A New Can Of Worms
13 February 2004
 
It's No Longer the President's Deficit

With 76 Senate votes for the budget busting highway bill, blaming tax cuts and the President for runaway spending just got a bit more difficult.
11 February 2004
 
Reality Hits Home

Legislators weigh exemption to local gun bans in Springfield:

"The proposal amounts to an election-year headache for many lawmakers wary of taking sides in the volatile gun-control debate. Its fate now rests with Senate President Emil Jones (D-Chicago), an ardent supporter of handgun restrictions on the books in Chicago and several suburbs.

'Even though I'm for gun control, I regret to think what might have happened had he not had the gun,' the Chicago Democrat said, adding that he had not taken a position on the bill."


Something like 42 states have less restrictions on guns than Illinois, right now, and legislators are feeling the pinch in Springfield. Downstaters especially don't want to the Republcians to have this issue.

Maybe they have figured out that guns win elections for Republicans. And now only the ILGOP Chairman and George Ryan think otherwise.
 
I'm Shocked, Shocked

The Pension price tag is up $300 million according to today's SJ-R:

"The price tag for Illinois' state-funded pension plans is more than $300 million higher than the governor's office has estimated, a report from Auditor General William Holland's office showed Tuesday."

What really troubles me is this:

"We are absolutely condemning future governors to tax increases," said Sen. Christine Radogno, R-LaGrange."

Why wouldn't be be absolutely condemning future governors to reducing spending or streamlining state government? This demonstrates a mindset in Springfield which holds that no one at the feeding trough feels the pain of government inefficiency other than the taxpayer.

10 February 2004
 
John Lewis Gaddis on W

One of this country's most noted historians, John Lewis Gaddis, tells the Bostom Globe that our current President has joined the ranks of FDR and John Quincy Adams as a "Grand Strategist." He also notes that so far it is working, albeit not perfectly:

"Despite the dark predictions of critics, Gaddis writes, so far the military action in Iraq has produced 'a modest improvement in American and global economic conditions; an intensified dialogue within the Arab world about political reform; a withdrawal of American forces from Saudi Arabia . . .; and an increasing nervousness on the part of the Syrian and Iranian governments as they contemplated the consequences of being surrounded by American clients or surrogates.' Indeed, Gaddis writes, the United States has emerged 'as a more powerful and purposeful actor within the international system than it had been on Sept. 11, 2001.'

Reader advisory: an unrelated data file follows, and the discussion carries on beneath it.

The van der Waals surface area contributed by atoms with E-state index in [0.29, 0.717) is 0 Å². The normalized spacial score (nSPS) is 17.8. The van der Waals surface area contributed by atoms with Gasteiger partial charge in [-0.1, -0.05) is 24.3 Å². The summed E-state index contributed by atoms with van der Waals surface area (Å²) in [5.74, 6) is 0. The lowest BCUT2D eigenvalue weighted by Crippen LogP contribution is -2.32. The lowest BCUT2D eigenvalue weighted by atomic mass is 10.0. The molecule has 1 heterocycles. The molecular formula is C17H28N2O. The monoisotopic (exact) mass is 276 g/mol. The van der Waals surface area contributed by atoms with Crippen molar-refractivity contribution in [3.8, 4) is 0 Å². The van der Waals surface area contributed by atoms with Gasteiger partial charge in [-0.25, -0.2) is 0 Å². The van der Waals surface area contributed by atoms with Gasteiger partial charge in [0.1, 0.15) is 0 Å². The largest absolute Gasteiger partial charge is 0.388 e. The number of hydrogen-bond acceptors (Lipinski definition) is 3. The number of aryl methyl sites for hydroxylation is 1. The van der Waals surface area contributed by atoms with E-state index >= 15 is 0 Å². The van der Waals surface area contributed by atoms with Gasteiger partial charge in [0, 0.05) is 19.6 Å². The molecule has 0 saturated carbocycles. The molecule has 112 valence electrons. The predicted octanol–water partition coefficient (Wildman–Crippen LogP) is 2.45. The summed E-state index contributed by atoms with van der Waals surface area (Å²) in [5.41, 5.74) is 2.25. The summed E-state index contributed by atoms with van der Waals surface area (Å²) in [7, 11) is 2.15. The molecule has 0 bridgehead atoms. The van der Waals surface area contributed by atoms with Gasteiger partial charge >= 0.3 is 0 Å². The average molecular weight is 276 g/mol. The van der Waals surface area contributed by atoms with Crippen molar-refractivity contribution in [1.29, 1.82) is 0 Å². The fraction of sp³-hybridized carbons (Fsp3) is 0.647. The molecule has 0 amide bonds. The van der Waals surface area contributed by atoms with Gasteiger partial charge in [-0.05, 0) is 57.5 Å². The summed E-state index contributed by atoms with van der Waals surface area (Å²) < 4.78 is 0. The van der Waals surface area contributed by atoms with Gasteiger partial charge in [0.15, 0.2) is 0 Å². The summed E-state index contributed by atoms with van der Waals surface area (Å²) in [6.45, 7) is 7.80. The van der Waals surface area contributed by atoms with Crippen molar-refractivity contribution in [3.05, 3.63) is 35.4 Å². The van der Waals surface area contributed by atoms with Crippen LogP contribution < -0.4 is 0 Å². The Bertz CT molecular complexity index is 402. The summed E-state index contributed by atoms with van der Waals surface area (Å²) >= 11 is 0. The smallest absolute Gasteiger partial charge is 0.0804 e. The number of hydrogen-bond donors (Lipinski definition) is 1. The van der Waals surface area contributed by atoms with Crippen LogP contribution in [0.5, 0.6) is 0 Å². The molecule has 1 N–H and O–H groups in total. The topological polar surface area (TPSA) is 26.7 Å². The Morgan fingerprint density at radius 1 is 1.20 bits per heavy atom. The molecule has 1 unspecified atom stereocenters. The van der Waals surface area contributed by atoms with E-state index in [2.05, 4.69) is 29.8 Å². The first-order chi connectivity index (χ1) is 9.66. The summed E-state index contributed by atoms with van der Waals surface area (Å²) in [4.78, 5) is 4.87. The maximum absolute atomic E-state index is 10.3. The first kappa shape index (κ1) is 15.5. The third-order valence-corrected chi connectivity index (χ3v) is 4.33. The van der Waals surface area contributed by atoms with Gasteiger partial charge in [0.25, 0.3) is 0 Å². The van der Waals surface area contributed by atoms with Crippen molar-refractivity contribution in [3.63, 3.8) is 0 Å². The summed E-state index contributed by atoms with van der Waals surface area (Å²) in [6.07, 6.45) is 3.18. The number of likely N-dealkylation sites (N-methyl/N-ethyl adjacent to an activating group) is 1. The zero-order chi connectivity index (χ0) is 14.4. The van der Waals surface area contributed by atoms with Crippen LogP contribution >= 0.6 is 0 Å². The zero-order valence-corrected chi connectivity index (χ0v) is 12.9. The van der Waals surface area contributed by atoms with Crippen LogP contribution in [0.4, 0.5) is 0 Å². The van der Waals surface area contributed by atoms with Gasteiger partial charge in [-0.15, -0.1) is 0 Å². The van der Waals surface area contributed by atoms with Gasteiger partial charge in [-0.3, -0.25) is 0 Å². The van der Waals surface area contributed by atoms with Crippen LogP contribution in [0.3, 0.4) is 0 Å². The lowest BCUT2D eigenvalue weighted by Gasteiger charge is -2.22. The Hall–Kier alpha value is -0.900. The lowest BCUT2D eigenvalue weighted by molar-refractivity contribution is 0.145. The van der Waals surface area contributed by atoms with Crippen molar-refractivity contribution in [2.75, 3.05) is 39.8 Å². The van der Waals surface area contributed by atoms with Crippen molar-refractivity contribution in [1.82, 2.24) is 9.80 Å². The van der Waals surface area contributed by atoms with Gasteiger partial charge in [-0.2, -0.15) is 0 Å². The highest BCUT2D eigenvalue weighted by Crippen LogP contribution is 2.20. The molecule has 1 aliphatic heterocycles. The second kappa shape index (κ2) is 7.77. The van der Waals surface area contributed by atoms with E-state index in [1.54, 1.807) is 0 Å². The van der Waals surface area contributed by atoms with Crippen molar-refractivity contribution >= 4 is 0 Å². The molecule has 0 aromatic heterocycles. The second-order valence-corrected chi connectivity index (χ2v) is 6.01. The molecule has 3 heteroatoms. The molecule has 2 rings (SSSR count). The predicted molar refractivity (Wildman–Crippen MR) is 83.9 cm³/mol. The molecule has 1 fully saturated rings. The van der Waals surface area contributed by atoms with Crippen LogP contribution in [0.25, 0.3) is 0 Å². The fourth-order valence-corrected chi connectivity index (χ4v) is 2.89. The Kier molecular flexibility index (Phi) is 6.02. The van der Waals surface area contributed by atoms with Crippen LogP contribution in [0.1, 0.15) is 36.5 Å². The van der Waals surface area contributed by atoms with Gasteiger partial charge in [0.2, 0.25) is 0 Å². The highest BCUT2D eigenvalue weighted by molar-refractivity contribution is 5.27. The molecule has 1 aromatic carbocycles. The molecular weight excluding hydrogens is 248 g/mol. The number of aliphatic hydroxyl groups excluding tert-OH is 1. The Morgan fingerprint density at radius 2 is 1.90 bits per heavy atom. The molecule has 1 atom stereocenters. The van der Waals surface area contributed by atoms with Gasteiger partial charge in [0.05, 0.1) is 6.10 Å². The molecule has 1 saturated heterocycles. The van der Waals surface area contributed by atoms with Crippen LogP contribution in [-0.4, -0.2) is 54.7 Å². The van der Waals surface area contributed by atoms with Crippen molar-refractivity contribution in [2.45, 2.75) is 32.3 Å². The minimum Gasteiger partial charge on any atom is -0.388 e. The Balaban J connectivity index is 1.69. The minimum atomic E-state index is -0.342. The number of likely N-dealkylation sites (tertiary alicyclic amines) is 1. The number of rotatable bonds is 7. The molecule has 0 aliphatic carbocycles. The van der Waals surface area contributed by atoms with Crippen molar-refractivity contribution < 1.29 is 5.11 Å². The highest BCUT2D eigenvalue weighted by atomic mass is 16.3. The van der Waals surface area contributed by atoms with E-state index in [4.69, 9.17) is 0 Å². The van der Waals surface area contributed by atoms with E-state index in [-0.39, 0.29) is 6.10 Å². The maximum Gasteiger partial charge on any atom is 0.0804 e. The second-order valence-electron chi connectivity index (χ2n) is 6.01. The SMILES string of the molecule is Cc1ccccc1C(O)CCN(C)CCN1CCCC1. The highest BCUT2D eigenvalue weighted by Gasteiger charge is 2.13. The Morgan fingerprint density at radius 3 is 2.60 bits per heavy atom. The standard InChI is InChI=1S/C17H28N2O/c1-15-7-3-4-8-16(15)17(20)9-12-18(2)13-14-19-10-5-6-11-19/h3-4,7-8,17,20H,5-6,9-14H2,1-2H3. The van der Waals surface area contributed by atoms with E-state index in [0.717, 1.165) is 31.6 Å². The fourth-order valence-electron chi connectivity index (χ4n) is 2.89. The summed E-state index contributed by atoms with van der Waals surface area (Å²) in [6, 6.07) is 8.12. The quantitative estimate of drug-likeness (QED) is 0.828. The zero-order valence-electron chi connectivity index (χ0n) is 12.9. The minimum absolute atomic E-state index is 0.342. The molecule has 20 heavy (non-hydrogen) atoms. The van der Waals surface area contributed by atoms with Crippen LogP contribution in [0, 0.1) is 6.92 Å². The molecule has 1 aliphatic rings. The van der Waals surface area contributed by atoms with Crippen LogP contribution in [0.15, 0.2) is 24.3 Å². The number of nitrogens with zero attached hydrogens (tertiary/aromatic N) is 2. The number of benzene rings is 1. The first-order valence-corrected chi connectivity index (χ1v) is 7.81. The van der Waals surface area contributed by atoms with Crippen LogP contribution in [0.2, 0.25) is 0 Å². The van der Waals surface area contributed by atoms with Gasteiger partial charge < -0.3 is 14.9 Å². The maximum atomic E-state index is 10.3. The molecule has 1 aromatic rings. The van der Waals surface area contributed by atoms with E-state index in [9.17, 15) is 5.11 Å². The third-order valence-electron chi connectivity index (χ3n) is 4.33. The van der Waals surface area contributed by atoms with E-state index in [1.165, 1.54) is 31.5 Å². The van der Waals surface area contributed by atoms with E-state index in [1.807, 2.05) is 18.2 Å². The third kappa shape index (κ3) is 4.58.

That's not to say that the Bush administration has behaved flawlessly. Gaddis says, 'They don't give enough weight to how frightening it can be if you have that much power and then you deploy it, and you deploy language foolishly.' Nonetheless, he stresses, 'I do take them very seriously. I do think Bush is in charge himself, and has been very underrated as a leader in all of this just as Ronald Reagan was underrated.'"


The piece does a good job of placing the President's foreign policy into some kind of historical perspective. It also notes the shift away from Western Europe toward the East -- both in Europe and Asia that began rightly began in the Clinton Administration.

The most important lesson from the article, I think, is that it is probably unwise to underestimate the President. He sees the big picture.
 
Bill Count In the GA

According to the State Journal Register:

"Lawmakers have filed more than 3,700 pieces of legislation this spring. Sprinkled among them are a few that deal with the obscure and offbeat."
09 February 2004
 
Durbin Under Investigation for Leaking?

According to Jill Stanek at the Illinois Leader he is.

It wouldn't surprise me if he was. He's been pretty cavalier this last year or so...

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